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MADISON, Ill.--When Tony Kanaan steps out of the No. 14 Big Machine Vodka Chevrolet this afternoon, he will be capping an illustrious 23-year career in the NTT INDYCAR SERIES.

Kanaan’s career is punctuated with highlights: 17 victories, 15 pole positions, the 2004 NTT INDYCAR SERIES championship and an Indianapolis 500 crown that took him 12 years to claim. He holds the record for most consecutive starts at 318, earning him the nickname “Ironman.”

2004 IndyCar Series CHAMPION.

When asked about that moment of stepping out he says, “It’ll be tougher before. After, it’s over, right? That’s it. You can’t do anything about it. So it’s like, ‘Okay. That was good’.”

He thinks a little more, hedging his bet, and says, “I think before and during to be honest.”

Pondering it further, he concludes, “Probably the toughest, toughest time will be when the checkered flag drops and I get out of the car for the last time that I know that’s it. That’s really it.”

Reflecting on his career and what brought him the most joy, he reveals, “I think people expect me to say my wins but I think the biggest joy for me was to be able to fulfill my dream to become a race car driver. And on top of that to be extremely successful and very well-liked by people and then give it back to people. The relationships I made. To me, I think the biggest thing when I look back at my career is how fortunate I was to do what I love. Really. That’s it. And purely driving the race car--despite the results, any money I made or didn’t make. It’s like I was born to drive a race car and I was able to do that my entire life.”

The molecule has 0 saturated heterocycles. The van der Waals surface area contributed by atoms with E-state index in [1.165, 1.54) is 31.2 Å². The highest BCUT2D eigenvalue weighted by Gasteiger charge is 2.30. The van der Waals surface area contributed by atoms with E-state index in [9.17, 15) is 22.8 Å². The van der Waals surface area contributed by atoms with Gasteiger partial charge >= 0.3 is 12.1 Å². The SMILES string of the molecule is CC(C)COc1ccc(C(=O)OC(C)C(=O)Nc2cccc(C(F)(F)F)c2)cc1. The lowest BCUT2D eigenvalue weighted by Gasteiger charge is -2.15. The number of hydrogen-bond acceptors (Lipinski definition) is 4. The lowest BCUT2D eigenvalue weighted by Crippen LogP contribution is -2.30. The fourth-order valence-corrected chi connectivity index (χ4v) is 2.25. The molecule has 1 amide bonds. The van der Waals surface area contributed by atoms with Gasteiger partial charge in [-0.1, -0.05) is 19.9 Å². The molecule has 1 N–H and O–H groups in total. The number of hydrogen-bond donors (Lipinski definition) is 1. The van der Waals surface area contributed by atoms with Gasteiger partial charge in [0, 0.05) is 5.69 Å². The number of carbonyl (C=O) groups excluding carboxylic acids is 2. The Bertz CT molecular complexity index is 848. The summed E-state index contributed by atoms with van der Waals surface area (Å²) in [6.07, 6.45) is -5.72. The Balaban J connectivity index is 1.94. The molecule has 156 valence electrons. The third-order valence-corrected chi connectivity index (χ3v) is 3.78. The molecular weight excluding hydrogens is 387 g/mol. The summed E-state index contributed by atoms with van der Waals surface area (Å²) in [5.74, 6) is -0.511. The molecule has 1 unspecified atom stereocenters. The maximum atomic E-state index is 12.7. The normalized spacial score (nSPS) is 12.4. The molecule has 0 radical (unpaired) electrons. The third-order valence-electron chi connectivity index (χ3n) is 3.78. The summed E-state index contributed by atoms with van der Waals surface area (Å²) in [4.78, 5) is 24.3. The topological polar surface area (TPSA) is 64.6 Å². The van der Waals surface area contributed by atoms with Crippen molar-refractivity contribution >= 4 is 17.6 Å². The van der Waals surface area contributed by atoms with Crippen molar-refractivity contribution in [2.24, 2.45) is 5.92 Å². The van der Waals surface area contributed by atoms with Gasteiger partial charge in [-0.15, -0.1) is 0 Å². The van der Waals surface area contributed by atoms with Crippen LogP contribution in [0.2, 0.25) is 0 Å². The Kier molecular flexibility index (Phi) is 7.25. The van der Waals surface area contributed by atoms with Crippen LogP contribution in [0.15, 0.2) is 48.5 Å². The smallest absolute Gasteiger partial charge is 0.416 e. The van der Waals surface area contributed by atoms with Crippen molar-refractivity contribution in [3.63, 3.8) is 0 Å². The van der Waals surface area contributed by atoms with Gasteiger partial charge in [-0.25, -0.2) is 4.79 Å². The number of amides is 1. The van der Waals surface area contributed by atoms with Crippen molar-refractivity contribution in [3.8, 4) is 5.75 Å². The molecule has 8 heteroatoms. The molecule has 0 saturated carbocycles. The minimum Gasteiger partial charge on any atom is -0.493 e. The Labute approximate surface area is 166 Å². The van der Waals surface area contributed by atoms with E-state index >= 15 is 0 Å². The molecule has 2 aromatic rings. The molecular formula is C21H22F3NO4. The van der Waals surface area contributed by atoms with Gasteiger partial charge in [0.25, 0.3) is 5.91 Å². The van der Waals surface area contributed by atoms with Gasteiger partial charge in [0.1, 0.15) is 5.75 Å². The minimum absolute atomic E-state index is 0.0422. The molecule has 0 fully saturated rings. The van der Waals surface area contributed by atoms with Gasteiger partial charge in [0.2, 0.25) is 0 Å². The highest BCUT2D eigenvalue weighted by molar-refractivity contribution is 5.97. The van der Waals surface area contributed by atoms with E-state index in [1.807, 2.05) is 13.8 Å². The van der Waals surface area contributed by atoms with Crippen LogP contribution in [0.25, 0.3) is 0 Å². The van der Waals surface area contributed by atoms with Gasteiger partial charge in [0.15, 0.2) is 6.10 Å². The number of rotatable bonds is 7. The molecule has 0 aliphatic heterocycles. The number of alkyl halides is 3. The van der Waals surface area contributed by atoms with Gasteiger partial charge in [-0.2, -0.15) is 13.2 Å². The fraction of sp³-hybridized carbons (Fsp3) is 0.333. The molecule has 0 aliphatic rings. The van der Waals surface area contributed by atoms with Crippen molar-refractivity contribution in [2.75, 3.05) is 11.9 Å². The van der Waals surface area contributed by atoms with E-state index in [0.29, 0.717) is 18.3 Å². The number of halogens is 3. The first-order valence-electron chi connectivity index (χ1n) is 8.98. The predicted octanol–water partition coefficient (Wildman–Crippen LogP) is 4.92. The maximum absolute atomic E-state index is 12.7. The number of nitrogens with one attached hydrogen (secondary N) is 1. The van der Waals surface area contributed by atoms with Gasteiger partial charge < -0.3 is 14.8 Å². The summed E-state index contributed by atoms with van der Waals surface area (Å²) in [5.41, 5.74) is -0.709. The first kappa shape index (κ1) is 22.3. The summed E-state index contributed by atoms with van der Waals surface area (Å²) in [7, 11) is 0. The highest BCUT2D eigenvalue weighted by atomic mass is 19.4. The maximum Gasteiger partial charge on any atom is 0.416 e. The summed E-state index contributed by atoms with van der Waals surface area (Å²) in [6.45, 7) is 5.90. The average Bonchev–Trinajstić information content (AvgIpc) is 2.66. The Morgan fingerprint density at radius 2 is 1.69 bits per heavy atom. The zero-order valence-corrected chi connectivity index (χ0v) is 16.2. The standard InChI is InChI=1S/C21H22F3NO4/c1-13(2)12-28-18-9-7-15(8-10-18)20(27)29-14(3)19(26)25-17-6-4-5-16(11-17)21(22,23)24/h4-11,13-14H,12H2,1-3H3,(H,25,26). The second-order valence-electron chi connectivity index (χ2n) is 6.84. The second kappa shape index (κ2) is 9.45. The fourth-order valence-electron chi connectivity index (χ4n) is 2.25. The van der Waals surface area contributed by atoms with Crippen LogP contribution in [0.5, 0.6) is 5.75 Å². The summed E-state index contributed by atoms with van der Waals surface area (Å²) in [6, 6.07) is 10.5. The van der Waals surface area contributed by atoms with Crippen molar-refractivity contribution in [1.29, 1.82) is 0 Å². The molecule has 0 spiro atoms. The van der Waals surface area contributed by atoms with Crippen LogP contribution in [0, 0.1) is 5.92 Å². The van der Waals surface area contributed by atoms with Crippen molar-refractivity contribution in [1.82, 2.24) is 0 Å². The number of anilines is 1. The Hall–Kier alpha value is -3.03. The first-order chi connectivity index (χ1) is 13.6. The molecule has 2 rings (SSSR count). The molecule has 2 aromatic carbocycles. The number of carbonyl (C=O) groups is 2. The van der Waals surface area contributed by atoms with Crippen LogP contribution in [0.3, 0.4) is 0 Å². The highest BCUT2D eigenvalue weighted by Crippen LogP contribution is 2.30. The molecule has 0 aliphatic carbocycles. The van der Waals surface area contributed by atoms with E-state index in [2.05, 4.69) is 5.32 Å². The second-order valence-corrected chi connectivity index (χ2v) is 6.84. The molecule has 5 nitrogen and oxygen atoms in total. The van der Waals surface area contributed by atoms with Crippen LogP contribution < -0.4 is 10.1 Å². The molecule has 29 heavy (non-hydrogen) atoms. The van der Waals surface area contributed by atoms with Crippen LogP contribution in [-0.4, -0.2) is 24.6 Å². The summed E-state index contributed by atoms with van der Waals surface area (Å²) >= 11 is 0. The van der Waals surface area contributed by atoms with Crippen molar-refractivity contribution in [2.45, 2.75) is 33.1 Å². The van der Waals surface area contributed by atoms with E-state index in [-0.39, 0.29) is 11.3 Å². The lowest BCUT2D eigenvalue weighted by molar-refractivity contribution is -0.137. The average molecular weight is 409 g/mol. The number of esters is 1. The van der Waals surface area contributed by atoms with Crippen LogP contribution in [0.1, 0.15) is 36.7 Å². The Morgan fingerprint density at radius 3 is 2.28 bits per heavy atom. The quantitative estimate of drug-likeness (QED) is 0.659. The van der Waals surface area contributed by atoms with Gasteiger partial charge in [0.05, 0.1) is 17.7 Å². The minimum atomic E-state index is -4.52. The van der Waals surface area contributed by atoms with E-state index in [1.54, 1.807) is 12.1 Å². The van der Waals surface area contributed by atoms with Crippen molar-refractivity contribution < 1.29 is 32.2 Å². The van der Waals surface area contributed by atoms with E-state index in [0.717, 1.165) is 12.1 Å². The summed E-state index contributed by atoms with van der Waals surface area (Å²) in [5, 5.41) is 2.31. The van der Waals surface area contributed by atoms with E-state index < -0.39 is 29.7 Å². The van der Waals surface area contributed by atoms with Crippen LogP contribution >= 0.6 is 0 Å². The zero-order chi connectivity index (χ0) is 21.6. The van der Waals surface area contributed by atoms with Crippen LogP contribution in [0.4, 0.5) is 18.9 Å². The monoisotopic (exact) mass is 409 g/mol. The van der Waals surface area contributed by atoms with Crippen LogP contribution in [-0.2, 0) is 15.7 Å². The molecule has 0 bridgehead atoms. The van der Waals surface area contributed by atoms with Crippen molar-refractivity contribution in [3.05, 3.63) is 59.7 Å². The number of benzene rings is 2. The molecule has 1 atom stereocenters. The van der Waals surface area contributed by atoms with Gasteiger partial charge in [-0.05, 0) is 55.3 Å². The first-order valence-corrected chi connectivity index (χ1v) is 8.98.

Tony with his dad after winning yet another race.

For Kanaan, his rise to the top of America’s premier open wheel motorsports

competition is an improbable one. There were so many obstacles in his native Brazil and the biggest one was losing his father to cancer when ‘TK’ was just 13 years old. Devoted to his namesake, Tony made a promise to his father on his deathbed: he would always take care of the family and he would never give up trying to achieve his dream of becoming a professional racing driver.

He kept that promise…tenfold.

What would his dad be most proud of?

“I think my legacy, the example that I set to other people. It’s not about my wins, but my relentless drive to accomplish things -- even when people didn’t believe or when people thought it was over. It’s my drive to say it’s over when I say it’s over. It’s not when you guys say it’s over. I think he would--I mean I hope--he would be proud of my determination to refuse to lose in any way, not just a race. I hear more and more these days, when people look at me and my career and the stuff that I went through, apart from my wins and my success, it’s about how relentless I was with all the setbacks that I had since I was 13 when I lost my dad and I’m still here. People tell me, ‘That makes me believe that I can do anything I want. Thank you.’ It inspires people to see that it is possible if you really put yourself into it.”

Last year at World Wide Technology Raceway at Gateway, the then 44-year-old driver finished third in the Bommarito Automotive Group 500 —it was the best finish of a tough season for him and the AJ Foyt Racing team. Kanaan’s joy was palpable.

And for those watching, his run last year was inspirational. Fittingly so as he continues to inspire today. We salute you Tony Kanaan not only because of what you accomplished but because of who you are. Champion. Legend. Ironman.

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